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A hot topic among us GeekDads, both on the blog and off, is videogames. More specifically, it’s the types of games we enjoy and how we work in playtime with the more violent fare in houses full of impressionable little ones. The general consensus seems to be that there are titles that we feel perfectly comfortable playing around and, indeed, with our children, and those that are best reserved for late night gaming sessions after the kids have turned in. With new research suggesting a palpable correlation between violent videogames and childhood aggression, I can’t see this policy changing in the immediate future.
The study in question, currently touted in a CNN.com article entitled "Violent video games linked to child aggression," was conducted by Iowa State University’s Dr. Craig A. Anderson. It sought to determine how children’s gaming habits at the time of an initial survey related to the behavior of these same kids three to six months later, and it included some 1600 subjects between 9 and 18 years of age from the U.S. and Japan.
Though the way in which researchers collected their data and gauged the level of videogame violence to which each was subjected differed between various age groups and locales, findings seemed to indicate that kids who were exposed to more in-game violence became more aggressive. Such a conclusion was dubbed "pretty good evidence" that violent videogames cause an increase in hostile behavior by Dr. L. Rowell Huesmann of the Research Center for Group Dynamics. But while this summation will certainly elicit groans from already beleaguered gamers faced with yet another games-are-bad-for-you news soundbite, the study is not without its detractors.
Dr. Cheryl K. Olson, of the Center for Mental Health and the Media, chimed in with an interesting take on the findings.
"It’s not the violence per se that’s the problem, it’s the context and goals of the violence," said Olson, citing past research on TV
violence and behavior.
There are definitely games kids shouldn’t be playing, she said, for example those where hunting down and killing people is the goal.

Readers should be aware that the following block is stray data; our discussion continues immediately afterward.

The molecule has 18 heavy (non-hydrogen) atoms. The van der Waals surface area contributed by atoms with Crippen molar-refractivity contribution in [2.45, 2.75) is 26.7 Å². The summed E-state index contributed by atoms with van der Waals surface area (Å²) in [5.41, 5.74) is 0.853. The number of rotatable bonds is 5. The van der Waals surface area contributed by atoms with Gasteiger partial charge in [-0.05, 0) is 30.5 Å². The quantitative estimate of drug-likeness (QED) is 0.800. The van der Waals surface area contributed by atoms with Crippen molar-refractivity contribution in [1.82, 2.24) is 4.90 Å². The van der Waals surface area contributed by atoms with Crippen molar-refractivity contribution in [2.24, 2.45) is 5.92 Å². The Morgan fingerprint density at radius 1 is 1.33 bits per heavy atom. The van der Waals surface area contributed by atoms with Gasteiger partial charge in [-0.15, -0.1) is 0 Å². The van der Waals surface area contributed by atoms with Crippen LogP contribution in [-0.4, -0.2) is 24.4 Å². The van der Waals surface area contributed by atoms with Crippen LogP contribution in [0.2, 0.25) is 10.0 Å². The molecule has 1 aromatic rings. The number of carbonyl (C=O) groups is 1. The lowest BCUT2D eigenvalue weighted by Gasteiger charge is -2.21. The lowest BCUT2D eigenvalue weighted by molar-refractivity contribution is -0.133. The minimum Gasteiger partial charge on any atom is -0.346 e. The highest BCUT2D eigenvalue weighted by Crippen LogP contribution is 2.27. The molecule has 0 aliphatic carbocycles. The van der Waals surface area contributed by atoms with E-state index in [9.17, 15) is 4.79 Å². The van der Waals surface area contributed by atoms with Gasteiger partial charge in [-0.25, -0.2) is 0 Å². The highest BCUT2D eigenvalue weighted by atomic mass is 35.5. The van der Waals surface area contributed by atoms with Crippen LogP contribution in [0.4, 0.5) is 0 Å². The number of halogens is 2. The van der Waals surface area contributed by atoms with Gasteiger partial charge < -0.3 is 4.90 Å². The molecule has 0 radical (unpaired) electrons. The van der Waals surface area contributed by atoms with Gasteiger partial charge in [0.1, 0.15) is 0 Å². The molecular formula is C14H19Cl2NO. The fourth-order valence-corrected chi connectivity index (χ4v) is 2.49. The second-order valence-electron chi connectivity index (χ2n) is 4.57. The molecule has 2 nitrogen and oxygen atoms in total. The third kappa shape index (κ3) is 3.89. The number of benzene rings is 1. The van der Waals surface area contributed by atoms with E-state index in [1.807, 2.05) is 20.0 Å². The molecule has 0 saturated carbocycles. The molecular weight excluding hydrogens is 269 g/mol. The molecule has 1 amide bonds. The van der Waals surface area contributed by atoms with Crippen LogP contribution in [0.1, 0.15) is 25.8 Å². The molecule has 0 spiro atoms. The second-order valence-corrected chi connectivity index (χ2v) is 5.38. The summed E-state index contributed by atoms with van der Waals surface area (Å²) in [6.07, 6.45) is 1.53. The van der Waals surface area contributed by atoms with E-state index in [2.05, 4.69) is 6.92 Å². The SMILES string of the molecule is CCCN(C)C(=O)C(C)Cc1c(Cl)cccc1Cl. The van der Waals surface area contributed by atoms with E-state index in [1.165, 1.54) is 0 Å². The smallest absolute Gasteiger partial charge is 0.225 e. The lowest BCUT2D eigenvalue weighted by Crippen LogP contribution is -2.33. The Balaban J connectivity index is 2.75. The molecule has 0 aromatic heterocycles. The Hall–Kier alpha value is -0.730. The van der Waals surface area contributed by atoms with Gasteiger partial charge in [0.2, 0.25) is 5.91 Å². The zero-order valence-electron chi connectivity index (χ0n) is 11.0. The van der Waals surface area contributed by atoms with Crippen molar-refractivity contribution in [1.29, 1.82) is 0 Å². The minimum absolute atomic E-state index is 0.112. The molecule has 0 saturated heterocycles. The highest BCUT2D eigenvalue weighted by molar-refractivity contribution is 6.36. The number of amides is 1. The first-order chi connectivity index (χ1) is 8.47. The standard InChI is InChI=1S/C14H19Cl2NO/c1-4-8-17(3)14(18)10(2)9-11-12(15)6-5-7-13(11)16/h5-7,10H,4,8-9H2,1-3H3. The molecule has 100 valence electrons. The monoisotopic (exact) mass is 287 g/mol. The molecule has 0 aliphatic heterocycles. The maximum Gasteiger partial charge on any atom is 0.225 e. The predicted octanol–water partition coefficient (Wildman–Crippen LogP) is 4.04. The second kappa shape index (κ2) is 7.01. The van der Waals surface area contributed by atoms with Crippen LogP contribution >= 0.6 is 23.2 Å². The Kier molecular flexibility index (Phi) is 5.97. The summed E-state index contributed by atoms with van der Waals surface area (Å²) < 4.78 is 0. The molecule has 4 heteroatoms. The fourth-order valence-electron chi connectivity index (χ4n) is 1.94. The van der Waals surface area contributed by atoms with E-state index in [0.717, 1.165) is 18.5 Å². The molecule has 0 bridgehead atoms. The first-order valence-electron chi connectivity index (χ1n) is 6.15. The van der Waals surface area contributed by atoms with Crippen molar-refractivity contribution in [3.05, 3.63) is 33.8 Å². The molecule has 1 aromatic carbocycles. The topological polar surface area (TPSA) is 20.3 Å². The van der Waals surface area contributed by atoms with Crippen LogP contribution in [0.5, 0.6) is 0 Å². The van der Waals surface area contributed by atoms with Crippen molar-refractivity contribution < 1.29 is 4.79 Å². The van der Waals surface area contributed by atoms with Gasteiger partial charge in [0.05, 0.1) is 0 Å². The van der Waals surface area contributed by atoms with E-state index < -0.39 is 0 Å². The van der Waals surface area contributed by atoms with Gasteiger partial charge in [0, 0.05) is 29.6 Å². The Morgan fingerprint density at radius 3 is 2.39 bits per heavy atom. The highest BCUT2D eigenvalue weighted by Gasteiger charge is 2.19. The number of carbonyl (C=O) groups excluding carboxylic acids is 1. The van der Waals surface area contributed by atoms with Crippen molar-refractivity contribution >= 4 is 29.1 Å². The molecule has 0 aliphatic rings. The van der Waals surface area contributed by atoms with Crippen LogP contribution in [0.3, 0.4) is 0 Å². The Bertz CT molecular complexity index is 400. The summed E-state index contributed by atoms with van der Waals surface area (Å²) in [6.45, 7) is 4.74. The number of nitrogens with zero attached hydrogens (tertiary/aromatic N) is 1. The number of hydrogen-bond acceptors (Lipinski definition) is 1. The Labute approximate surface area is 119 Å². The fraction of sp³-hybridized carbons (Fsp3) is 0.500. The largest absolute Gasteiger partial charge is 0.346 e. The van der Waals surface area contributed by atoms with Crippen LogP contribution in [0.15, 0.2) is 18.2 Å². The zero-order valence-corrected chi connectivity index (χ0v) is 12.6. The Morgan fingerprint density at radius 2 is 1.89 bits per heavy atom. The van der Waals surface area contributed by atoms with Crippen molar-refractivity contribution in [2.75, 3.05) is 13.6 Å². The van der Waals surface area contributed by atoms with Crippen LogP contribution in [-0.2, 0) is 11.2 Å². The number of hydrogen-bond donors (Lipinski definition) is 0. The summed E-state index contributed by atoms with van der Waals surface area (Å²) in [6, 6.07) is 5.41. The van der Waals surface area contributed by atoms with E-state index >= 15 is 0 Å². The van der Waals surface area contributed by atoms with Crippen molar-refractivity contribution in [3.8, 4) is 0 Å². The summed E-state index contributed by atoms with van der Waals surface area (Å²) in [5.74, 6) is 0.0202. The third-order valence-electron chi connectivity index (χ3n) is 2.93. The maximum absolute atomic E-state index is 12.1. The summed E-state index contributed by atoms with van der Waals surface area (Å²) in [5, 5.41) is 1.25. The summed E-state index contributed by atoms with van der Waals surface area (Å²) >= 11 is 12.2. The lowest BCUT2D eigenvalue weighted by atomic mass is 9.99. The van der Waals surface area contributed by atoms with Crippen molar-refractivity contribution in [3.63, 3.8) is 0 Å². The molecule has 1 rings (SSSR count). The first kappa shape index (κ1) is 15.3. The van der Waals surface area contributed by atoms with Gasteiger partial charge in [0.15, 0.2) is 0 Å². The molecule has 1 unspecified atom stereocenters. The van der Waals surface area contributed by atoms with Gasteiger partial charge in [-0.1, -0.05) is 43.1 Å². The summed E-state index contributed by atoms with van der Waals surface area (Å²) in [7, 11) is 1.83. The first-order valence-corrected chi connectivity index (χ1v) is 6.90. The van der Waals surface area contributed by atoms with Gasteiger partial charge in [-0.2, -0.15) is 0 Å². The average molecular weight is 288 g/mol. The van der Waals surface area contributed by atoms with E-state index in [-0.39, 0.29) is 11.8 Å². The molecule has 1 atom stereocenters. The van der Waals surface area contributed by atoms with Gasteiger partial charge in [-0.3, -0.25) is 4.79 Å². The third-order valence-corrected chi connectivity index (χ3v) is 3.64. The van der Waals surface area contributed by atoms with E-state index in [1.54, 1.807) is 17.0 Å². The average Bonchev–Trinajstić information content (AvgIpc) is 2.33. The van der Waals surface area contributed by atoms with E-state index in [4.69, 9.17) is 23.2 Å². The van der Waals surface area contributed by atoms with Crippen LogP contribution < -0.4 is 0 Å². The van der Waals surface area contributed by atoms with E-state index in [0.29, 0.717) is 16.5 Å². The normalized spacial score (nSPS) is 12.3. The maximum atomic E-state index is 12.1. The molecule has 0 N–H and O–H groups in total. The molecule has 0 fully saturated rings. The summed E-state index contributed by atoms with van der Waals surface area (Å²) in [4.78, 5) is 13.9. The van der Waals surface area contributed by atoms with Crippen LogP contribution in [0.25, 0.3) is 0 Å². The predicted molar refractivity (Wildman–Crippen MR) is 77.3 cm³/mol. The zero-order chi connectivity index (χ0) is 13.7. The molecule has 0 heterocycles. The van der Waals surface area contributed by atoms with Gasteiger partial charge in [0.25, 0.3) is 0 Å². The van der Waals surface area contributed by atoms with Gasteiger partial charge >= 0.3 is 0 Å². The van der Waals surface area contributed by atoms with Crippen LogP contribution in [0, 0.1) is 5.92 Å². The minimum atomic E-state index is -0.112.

But she argues that the label "violent video games" is too vague.
Researchers need to do a better job at defining what is considered a violent video game and what constitutes aggressive behavior, she added.
"I think there may well be problems with some kinds of violent games for some kinds of kids," Olson said. "We may find things we should be worried about, but right now we don’t know enough."
Interestingly, Dr. Olson’s advice to parents concerning curbing the childhood intake of violent gaming experiences seemed to be the solution at which we GeekDads have also arrived: move gaming into public places in the home. This not only affords parents the opportunity to keep an eye on what their kids are playing, but also promotes more family-centered gaming.
While we have the ESRB ratings system and various other helpful tools in place to help parents decide what titles are appropriate for their children, the issue of game violence and its effect on kids will likely remain at the forefront for as long as gaming continues to be a viable (and lucrative) form of entertainment. In an undeniably violent world, tales of videogame-inspired acts of aggression are easily sensationalized, and the innate parental tendency to protect our young provides ample opportunities for outrage and indignation whether it’s wholly warranted or not.
The important thing to remember about this controversy du jour is that each side of the issue is anchored on the shoulders of concerned, well-meaning groups. Surely there are the Jack Thompsons-esque pot-stirrers, but more important are those like Dr. Anderson, who seek to determine if, indeed, violent gameplay sparks real-world violence or if these games simply tend to attract those with preexisting violent tendencies, and Dr. Olson, who believe that we need to properly quantify such aggression before we can ever hope to make an informed decision. It is only though such well-structured and well-analyzed research that we’ll ever learn the things that will help us make the right decisions as parents and guardians.